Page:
Fri Jan 31, 2020

Last week Swedish radio took off their Digilist, the top list over most streamed songs. This came to be after a couple of weeks with rumours around cheating. Then an artist did an experiment and showed in a big newspaper how easy it was to buy 100 000 streams in a two week period.

To be honest, I don’t know why this has up right now. Already in 2013, I knew about some serious cheating done on both iTunes and Spotify. My guess is that this is because the cheating has escalated so much that even the majors are beaten in the game.

“You can trust data”, was Jay Frank's comment.  And was said during Billboard’s new prize, The Jay Frank Award, to honour a digital music pioneer. And I would have loved to have a discussion with Jay around this situation, I still miss those talks. We had them before, so I somehow know the answer. When the Bulgarian guy was cheating a couple of years ago, we had that discussion. Jay just laughed and said, “it’s like pointing a finger against a lonely guy with a handgun while you have twenty-five super big cannons shooting in the background.”

We both knew how much the majors were cheating. We all know they did it on a big scale and with different methods. When some creative person did it, well then Spotify acted. Neither Jay nor I approved of the cheating. Instead, Jay looked on a tool that was genuine to get real listeners and real fans and build Digmark a PR service that can get you playlisted in real playlists.

What happened two years ago inside Spotify, nobody knows. Suddenly all human playlisters jumped off. Everything became algorithm-driven. And it seems like no one reacted to the cheating. I spoke to several distributors that said the same. Less notice of cheating coming from Spotify. And we saw more and more unknown artist just sail on to the charts. All this time no one said anything, so my puzzle is why now?

So, can we trust data? Jay would have laughed at this one as well. Yes, you can. Already now there are several services that can measure data from several points. Look on post a from a couple of weeks ago stating that we need a new top chart. Like I wrote, there things that are ongoing. If you cheat on your numbers on one field, let’s take Spotify as an example, other figures give it away. Your Facebook/Instagram followers are intact and won’t move. Or your streams on YouTube won’t move. And your name is not mentioned in social media. Yet your Spotify streams are on the full rise!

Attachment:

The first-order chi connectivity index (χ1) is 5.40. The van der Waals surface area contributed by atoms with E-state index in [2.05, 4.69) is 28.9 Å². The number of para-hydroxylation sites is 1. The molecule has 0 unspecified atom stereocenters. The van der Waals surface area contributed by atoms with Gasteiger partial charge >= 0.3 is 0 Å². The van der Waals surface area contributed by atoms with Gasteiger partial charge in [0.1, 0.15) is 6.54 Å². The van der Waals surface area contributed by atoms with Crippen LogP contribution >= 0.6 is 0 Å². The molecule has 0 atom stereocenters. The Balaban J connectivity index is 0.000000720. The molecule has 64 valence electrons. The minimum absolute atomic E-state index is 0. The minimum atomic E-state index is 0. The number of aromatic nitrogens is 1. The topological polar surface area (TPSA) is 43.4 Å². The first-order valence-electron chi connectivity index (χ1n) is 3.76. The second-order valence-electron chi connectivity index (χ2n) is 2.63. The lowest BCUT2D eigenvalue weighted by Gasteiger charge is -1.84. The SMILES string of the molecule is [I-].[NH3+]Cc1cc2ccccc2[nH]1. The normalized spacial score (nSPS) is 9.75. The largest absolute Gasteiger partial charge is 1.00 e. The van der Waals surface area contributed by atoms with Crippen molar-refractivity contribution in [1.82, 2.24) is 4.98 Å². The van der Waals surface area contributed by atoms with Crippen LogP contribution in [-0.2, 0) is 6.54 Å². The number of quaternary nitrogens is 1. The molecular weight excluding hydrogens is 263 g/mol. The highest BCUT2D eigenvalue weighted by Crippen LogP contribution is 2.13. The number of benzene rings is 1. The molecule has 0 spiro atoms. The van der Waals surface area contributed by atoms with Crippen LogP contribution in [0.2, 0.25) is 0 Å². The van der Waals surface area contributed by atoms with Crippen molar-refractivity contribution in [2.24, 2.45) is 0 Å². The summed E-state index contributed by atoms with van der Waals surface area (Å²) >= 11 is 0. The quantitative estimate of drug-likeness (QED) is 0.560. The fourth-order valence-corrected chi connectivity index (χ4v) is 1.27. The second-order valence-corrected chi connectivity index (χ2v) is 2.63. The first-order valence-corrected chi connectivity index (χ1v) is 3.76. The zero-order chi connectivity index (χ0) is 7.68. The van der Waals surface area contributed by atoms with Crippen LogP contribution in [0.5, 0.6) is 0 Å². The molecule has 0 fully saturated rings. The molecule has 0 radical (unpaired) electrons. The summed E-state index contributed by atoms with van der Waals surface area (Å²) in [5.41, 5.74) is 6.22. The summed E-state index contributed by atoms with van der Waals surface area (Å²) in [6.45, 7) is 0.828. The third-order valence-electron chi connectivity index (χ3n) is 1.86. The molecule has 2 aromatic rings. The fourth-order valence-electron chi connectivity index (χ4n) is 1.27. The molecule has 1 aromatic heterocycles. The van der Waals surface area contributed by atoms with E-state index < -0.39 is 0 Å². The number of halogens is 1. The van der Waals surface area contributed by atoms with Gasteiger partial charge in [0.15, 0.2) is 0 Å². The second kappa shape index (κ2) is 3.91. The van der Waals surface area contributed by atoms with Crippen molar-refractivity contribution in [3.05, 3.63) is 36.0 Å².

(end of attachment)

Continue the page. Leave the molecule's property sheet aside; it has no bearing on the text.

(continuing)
All this can be measured easily by these new services and for free. It’s kind of easy to check on your numbers in several ways. If you do it for real, the numbers add up. You cheat, and it will cost you so much to keep everything on track. Yes, all these numbers can be manipulated, but it’s very hard and costly to do all of them at the same time.

The data is why you cheat, but it also gives away that you cheat. Data just tells what’s in there. But this is the same as you are buying a “real” Chanel bag from the guy on the street for a fraction of the price of the ones in a real Chanel store. The risk that an unknown Canadian rapper has millions of streams, but no one knows him (Hello Manafest!) is too good to be true. And no, these cheaters will not make a career. In the end, the game comes back and bites them in the rear. Their songs are not good enough neither are their live shows. A career is built on trust with a real audience. 

The problem we have right now is that money is going into the wrong pockets. The part of the industry that has shoved their heads in the sand, telling us that the problem is not that big (Hello PRS:s, Ifpi, Spotify) has just by ignoring it all has probably crashed the path for several artists that were up and coming and really had what it took but didn’t cheat and because of that never saw the light of day to a bigger audience.

I just wish I was wrong on the last one, but I guess not. In the end, yes you can trust data, so use the data to flush the cheaters out. You can do that and yes you will be stepping on toes. Still can you please add in the majors.  It’s not fair they have a monopoly on cheating.

Editor’s Note: Peter Åstedt has been working in the music industry for over 30 years. He has started record labels, distribution systems, and publishing companies. Peter also runs several major showcase festivals and is an advisor for INES and co-founder of MusicHelp/Discover Sensation. He has worked with the Top Ten most streamed songs and had music on both the Olympics and SuperBowl. Peter has currently taken up the seat of Station Manager of Cashbox Radio, working with MD, PD and station owner, Sandy Graham.